After applying the topical medication, apply a clean, dry bandage that is waterproof. Canker prefers moist conditions, so you must keep the affected area dry. Horses have variable response to treatment. Some cases heal within a week or 10 days, and some cases last for months. Given good, aggressive treatment, a week to 10 days of intensive treatment should have the problem under control.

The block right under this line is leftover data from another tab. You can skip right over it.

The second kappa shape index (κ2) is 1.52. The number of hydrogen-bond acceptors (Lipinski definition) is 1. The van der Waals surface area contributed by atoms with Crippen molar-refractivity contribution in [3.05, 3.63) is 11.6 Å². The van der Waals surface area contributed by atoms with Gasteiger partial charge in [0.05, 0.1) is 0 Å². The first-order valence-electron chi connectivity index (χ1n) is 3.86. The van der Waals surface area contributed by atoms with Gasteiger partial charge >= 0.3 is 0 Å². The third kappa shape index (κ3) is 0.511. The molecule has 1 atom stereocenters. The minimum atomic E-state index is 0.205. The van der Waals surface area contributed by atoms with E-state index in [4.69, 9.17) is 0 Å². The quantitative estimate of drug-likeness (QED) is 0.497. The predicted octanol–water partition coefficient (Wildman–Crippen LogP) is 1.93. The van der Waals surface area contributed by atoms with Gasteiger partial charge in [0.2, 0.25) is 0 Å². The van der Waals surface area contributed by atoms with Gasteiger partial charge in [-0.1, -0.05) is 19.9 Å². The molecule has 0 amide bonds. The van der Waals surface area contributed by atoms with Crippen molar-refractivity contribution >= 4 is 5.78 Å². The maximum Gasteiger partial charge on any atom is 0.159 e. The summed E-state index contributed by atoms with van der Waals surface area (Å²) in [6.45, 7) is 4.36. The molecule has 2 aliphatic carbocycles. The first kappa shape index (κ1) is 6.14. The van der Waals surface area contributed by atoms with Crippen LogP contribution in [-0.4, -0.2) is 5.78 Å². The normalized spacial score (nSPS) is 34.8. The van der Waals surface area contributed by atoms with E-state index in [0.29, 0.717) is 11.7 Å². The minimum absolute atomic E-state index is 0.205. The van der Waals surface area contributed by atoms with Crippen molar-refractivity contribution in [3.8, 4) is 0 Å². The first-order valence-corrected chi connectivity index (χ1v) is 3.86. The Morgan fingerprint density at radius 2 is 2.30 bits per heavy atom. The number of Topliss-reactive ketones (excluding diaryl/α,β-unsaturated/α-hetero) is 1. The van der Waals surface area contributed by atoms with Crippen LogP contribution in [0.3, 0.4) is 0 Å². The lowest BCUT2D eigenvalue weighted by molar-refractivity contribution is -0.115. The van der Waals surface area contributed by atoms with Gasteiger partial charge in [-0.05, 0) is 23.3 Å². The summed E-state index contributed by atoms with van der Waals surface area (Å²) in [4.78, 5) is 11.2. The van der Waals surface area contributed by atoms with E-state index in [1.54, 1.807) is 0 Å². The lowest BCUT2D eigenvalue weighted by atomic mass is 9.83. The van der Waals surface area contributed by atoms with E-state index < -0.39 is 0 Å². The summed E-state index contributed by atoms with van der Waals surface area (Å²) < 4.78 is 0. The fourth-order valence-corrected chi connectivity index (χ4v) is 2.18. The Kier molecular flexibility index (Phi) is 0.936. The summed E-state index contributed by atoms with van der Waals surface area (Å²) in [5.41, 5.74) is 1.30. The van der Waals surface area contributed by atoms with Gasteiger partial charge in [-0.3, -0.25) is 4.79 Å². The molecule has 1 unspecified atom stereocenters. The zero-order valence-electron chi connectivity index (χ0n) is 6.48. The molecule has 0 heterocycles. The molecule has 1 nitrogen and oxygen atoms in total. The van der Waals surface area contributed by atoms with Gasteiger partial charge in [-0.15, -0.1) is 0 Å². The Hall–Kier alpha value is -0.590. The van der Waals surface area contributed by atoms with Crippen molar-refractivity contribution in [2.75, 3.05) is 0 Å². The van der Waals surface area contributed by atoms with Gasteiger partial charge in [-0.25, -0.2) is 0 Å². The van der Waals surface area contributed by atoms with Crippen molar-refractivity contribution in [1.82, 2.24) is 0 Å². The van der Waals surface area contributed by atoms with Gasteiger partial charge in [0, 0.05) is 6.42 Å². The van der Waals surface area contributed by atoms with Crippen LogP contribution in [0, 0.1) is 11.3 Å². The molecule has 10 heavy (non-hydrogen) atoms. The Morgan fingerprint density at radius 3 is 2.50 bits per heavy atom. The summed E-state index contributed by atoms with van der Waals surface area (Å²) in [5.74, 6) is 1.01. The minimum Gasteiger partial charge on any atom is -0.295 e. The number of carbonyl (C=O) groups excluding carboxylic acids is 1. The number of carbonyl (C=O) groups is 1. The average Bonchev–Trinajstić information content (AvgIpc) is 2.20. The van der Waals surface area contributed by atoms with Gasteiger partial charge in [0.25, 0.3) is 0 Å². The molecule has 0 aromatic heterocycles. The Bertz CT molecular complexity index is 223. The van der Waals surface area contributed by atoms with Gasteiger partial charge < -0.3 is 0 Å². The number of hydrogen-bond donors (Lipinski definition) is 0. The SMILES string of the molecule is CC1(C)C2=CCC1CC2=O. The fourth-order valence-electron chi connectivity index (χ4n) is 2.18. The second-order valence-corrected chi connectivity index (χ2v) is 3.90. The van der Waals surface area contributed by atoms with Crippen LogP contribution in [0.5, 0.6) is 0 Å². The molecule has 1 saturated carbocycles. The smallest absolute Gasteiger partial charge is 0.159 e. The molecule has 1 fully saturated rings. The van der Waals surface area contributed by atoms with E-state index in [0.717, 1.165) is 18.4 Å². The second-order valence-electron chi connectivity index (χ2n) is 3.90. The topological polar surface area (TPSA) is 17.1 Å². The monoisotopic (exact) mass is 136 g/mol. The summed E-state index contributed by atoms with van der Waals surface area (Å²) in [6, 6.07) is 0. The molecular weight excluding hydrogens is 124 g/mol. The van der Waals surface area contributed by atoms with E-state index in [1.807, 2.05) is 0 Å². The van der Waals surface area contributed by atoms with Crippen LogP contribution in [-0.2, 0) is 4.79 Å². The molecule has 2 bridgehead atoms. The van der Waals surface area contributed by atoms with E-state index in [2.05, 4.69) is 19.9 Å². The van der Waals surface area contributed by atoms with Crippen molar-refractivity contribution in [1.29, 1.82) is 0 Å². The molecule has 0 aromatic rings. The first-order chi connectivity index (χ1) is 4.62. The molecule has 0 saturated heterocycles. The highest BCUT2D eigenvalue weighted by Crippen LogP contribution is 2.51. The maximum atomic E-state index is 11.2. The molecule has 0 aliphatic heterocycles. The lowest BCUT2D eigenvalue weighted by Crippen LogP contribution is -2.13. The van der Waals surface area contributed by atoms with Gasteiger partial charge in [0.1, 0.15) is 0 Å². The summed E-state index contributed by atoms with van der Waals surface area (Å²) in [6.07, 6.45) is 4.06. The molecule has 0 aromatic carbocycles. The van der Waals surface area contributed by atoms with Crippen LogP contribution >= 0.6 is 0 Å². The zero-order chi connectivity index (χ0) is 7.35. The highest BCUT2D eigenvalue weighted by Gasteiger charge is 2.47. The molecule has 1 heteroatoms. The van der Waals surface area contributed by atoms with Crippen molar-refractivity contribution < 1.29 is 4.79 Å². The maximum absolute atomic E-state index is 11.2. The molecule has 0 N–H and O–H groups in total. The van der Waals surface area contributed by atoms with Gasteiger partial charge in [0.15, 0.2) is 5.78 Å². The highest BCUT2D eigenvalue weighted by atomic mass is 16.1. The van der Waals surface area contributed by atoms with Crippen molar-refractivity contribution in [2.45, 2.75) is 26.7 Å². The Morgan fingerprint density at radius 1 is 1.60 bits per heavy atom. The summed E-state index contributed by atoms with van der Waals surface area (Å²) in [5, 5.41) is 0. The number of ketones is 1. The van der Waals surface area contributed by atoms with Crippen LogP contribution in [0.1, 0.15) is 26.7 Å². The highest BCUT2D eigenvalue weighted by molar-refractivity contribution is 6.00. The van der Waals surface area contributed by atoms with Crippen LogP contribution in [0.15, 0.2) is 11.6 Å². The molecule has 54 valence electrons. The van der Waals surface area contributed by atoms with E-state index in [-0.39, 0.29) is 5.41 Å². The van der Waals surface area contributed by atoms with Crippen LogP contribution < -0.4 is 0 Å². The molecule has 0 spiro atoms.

To the best of our knowledge, canker is an anaerobic (grows in the absence of oxygen) infection in the superficial epithelium of the hoof (the horn-producing tissue of the foot), writes Dr. Tracy Turner in the "AAEP AnswerLine" column in the November edition of The Horse. Veterinarians believe the invading organism is part of the bacteroides species, which is similar to what causes "footrot" in sheep. Cases usually are found in the southeastern United States, but the problem has been diagnosed in horses all over the country. The bacteria associated with canker causes abnormal keratin production, or overgrowth of the horn. This excess proliferation occurs underneath the horn, as the infection spreads throughout the epithelium. The horse's owner will notice the presence of a white or gray matter that is moist and spongy. This matter commonly appears in the sulci region of the hoof. If there is enough infection, heat might be felt in the hoof, but only in extreme situations. The mystery surrounding canker is its cause. It involves a strict anaerobic process and seems to have a multi-factorial pathogenesis. The theory at this point is that canker is caused by some sort of trauma, writes Turner, who is a professor of large animal surgery at the University of Minnesota. An infection gets inside the hoof capsule and allows the horn to proliferate. It can be tough to get it out once it gets established. Most veterinary textbooks suggest housing a horse in unsanitary conditions causes the disease. However, farms with the best of stable management and those with the worst can have horses with canker. Development of the problem might have something to do with how a horse is used. Stalled horses with little exercise seem more predisposed to the disease than horses that are active and outdoors. To eliminate canker, veterinarians have tried many different medications. The suggested treatment is twofold: 1. Superficial Debridement--First remove horn over the affected area. Make sure that you do this superficially, because if you draw blood, infection will be driven deeper into the tissue. 2. Be sure to open the infected site to the air, and keep it clean and dry. Metronidazole applied topically or given systemically is the medication that seems to work the best. Systemically, there is no medicine that will cure canker if superficial debridement is not performed.